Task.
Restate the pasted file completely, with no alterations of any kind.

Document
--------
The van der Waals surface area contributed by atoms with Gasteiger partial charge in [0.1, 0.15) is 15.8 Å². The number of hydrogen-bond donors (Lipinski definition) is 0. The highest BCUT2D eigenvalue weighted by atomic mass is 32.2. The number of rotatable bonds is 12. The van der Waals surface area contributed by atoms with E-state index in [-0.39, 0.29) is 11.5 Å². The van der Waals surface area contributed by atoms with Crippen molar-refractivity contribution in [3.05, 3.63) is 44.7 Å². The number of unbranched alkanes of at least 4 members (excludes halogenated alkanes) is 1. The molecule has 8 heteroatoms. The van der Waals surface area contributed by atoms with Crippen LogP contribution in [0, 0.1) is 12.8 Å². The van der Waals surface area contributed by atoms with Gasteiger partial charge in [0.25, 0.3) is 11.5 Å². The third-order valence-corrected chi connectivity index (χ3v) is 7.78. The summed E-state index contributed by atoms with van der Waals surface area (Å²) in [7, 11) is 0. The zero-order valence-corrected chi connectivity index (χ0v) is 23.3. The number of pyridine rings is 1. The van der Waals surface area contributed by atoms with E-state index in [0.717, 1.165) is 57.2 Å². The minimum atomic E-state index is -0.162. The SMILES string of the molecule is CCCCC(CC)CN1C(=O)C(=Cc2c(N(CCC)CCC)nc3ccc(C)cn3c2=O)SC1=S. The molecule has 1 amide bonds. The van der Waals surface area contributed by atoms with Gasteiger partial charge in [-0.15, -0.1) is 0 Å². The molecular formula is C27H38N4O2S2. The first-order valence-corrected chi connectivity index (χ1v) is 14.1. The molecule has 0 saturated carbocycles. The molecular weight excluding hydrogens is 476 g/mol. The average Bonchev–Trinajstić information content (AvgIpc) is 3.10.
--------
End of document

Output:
The van der Waals surface area contributed by atoms with Gasteiger partial charge in [0.1, 0.15) is 15.8 Å². The number of hydrogen-bond donors (Lipinski definition) is 0. The highest BCUT2D eigenvalue weighted by atomic mass is 32.2. The number of rotatable bonds is 12. The van der Waals surface area contributed by atoms with E-state index in [-0.39, 0.29) is 11.5 Å². The van der Waals surface area contributed by atoms with Crippen molar-refractivity contribution in [3.05, 3.63) is 44.7 Å². The number of unbranched alkanes of at least 4 members (excludes halogenated alkanes) is 1. The molecule has 8 heteroatoms. The van der Waals surface area contributed by atoms with Crippen LogP contribution in [0, 0.1) is 12.8 Å². The van der Waals surface area contributed by atoms with Gasteiger partial charge in [0.25, 0.3) is 11.5 Å². The third-order valence-corrected chi connectivity index (χ3v) is 7.78. The summed E-state index contributed by atoms with van der Waals surface area (Å²) in [7, 11) is 0. The zero-order valence-corrected chi connectivity index (χ0v) is 23.3. The number of pyridine rings is 1. The van der Waals surface area contributed by atoms with E-state index in [0.717, 1.165) is 57.2 Å². The minimum atomic E-state index is -0.162. The SMILES string of the molecule is CCCCC(CC)CN1C(=O)C(=Cc2c(N(CCC)CCC)nc3ccc(C)cn3c2=O)SC1=S. The molecule has 1 amide bonds. The van der Waals surface area contributed by atoms with Gasteiger partial charge in [-0.15, -0.1) is 0 Å². The molecular formula is C27H38N4O2S2. The first-order valence-corrected chi connectivity index (χ1v) is 14.1. The molecule has 0 saturated carbocycles. The molecular weight excluding hydrogens is 476 g/mol. The average Bonchev–Trinajstić information content (AvgIpc) is 3.10.